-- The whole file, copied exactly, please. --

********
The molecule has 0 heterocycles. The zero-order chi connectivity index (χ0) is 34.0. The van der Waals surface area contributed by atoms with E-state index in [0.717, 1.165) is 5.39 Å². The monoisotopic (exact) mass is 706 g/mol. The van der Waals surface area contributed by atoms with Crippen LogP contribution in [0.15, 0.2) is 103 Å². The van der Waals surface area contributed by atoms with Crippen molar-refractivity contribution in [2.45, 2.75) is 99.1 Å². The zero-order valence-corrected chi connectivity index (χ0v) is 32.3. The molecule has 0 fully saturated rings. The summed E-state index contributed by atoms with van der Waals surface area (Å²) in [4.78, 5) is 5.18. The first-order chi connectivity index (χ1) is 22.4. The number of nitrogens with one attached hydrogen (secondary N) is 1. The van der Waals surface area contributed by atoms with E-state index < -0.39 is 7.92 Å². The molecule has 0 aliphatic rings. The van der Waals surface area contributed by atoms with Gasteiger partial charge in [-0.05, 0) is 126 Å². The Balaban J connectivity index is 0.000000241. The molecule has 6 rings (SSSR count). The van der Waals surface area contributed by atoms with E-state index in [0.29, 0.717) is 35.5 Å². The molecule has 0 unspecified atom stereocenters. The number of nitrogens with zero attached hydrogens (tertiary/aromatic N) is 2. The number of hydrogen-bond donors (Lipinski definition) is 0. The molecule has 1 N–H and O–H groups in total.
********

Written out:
The molecule has 0 heterocycles. The zero-order chi connectivity index (χ0) is 34.0. The van der Waals surface area contributed by atoms with E-state index in [0.717, 1.165) is 5.39 Å². The monoisotopic (exact) mass is 706 g/mol. The van der Waals surface area contributed by atoms with Crippen LogP contribution in [0.15, 0.2) is 103 Å². The van der Waals surface area contributed by atoms with Crippen molar-refractivity contribution in [2.45, 2.75) is 99.1 Å². The zero-order valence-corrected chi connectivity index (χ0v) is 32.3. The molecule has 0 fully saturated rings. The summed E-state index contributed by atoms with van der Waals surface area (Å²) in [4.78, 5) is 5.18. The first-order chi connectivity index (χ1) is 22.4. The number of nitrogens with one attached hydrogen (secondary N) is 1. The van der Waals surface area contributed by atoms with E-state index < -0.39 is 7.92 Å². The molecule has 0 aliphatic rings. The van der Waals surface area contributed by atoms with Gasteiger partial charge in [-0.05, 0) is 126 Å². The Balaban J connectivity index is 0.000000241. The molecule has 6 rings (SSSR count). The van der Waals surface area contributed by atoms with E-state index in [0.29, 0.717) is 35.5 Å². The molecule has 0 unspecified atom stereocenters. The number of nitrogens with zero attached hydrogens (tertiary/aromatic N) is 2. The number of hydrogen-bond donors (Lipinski definition) is 0. The molecule has 1 N–H and O–H groups in total.